Penguins are the Madonna of birds, widely depicted in pop culture and loved by various people around the world. There are many different species of penguins that inhabit a variety of habitats. They’re most well-known for their adorable attributes and waddling walk but like all birds, penguins poop and their waste plays a very important role in nourishing the surrounding ecosystem.
When they do it over land, their wastes accumulate and dry out, turning into what’s known as guano – which is then made use of by the fertilizer industry. Besides nourishing the ecosystem and being a fertilizer, guano is worth even more as a whole to fishing communities, planetary health, and the tourism industry.
We’ll be discussing the uses and beneficial impacts of penguin poop in this article, informing you with mind-boggling facts about penguins and their poop!
What Does Penguin Poop Look Like?
Penguin poop, or guano, has colors varying from white to pink. It’s pink when the penguin has been feasting on krill and white when it eats fish. Penguins poop after every twenty minutes and they do it so much that the color visibly affects the nesting sites. The poop comes out as a milky fluid in a long streak. They also excrete uric acid in a semi-solid paste form which is discharged alongside the guano.
What Do Penguins Use Their Poop For?
Many species of penguins including Humboldt Penguins use guano to build their nests. They scrape out layers of soil and poo using the claws on their feet to create burrows. These burrows offer protection for themselves and their chicks from the elements and any potential predators. Guano is nevertheless a brilliant resource for penguins.
How Do Penguins Poop?
Penguins poop right from the direction of their hindquarters and in doing so, they often do a little wiggle presumably to force the poop out of their cloacae. Penguins have significantly higher internal pressures than the pressure humans can exert when defecating. These aquatic birds can squirt arcing jets of poop to distances nearly twice the length of their bodies. Scientists have calculated that they can shoot ‘poop bombs’ to more than four feet of distance!
How Often Do Penguins Poop?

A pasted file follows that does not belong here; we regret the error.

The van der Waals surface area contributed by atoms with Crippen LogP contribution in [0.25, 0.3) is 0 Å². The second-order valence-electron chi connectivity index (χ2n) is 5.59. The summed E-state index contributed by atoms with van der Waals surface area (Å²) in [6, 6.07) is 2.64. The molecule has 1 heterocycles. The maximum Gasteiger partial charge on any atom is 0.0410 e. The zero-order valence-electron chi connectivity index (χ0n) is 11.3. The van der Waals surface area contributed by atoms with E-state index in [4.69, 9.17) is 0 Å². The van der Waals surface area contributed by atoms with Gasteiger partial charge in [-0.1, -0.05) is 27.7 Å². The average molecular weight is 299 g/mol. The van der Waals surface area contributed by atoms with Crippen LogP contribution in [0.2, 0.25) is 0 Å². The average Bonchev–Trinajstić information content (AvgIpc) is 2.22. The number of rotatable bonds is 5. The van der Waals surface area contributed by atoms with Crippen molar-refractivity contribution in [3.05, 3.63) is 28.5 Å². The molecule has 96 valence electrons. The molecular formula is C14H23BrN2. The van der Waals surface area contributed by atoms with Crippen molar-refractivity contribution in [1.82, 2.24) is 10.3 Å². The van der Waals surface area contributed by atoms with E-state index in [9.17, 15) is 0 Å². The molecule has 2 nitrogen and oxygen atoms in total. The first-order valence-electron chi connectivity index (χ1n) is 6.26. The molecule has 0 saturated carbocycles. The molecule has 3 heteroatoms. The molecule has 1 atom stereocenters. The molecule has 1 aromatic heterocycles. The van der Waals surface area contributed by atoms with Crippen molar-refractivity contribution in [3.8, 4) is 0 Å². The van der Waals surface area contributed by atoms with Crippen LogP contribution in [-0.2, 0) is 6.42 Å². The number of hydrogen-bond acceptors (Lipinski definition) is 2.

Penguins have a very fast metabolism which requires them to poop very frequently. They have to go as much as 7-8 times in an hour and approximately every twenty minutes!
What Do Penguins Eat?
Since they poop so many times, questions come to mind about what they generally like to feast on. Penguins are predominantly carnivores and eat meat. Their favorite meals of choice are krill, squids, crabs, and small fishes. They also sometimes eat crabs, cuttlefish, and shrimp.
Role In The Ecosystem
Wherever a seabird’s poop falls – over land or sea – its contribution will help nourish the surrounding ecosystem. A 2018 study found that the presence of seabirds on islands can increase the biomass of fish communities living around nearby coral reefs by 48%. Humans eat a lot of these fish too. Through their travels, all seabirds are excellent nutrient cyclers.
Emperor penguins have become famous for the way they shuffle up to 100 miles into Antarctica’s frozen interior to tend to Earth’s most improbable nursery. Guano from Adelie and other penguins has been linked to rich communities of lichen, moss, insects, and arachnids.
Scientists conducting research in the Arctic also found that ammonia from seabird waste can get sucked into the atmosphere. It then combines with water vapor and sulfuric acid to form particles big enough to kick off the creation of low-lying clouds. Incoming sunlight bounces off those clouds and back into space, keeping Arctic waters cooler.
Use As A Fertilizer
Guano is full of plant nutrients like nitrogen, calcium, phosphorus, and potassium which makes it great for use as a fertilizer. It has been used as a fertilizer and was highly sought after in the early 19th century before the use of synthetic fertilizers. The 19th-century guano trade played a pivotal role in the development of modern input-intensive farming. Archaeological evidence suggests that the use of seabird guano in agriculture dates back to 5,000 years ago.
According to a study published in the journal Trends in Ecology & Evolution, guano is still worth big bucks to the fertilizer industry. Farmers use up to $473 million worth of guano each year.
Guano has historically also been sought for the production of gunpowder and other explosives. In the U.S., guano was mined and harvested as early as the 1780s to manufacture gunpowder. During the American Civil War (1861-1865), the Union’s blockade of the southern Confederate States of America meant that the Confederacy resorted to mining guano to produce saltpeter.
Guano is also valuable for science and penguin conservation. Analyzing guano can tell us vital information about penguins and their conservation. Scientists can even estimate the number of penguins in a colony by tracking the abundance of guano.
Put simply, penguin poop is fascinating stuff. It not only provides penguins with a nest to shelter from the elements and to raise chicks but offers humans a highly effective way to fertilize crops. It also plays a very significant role in the ecosystem and has many beneficial impacts on the biodiversity of the oceans. Even more so, it provides a wealth of information about many penguin species and can even act as an indicator of the diversity of wildlife around them. As we talked about earlier, guano could even help keep the Arctic waters cool and potentially slow down global warming.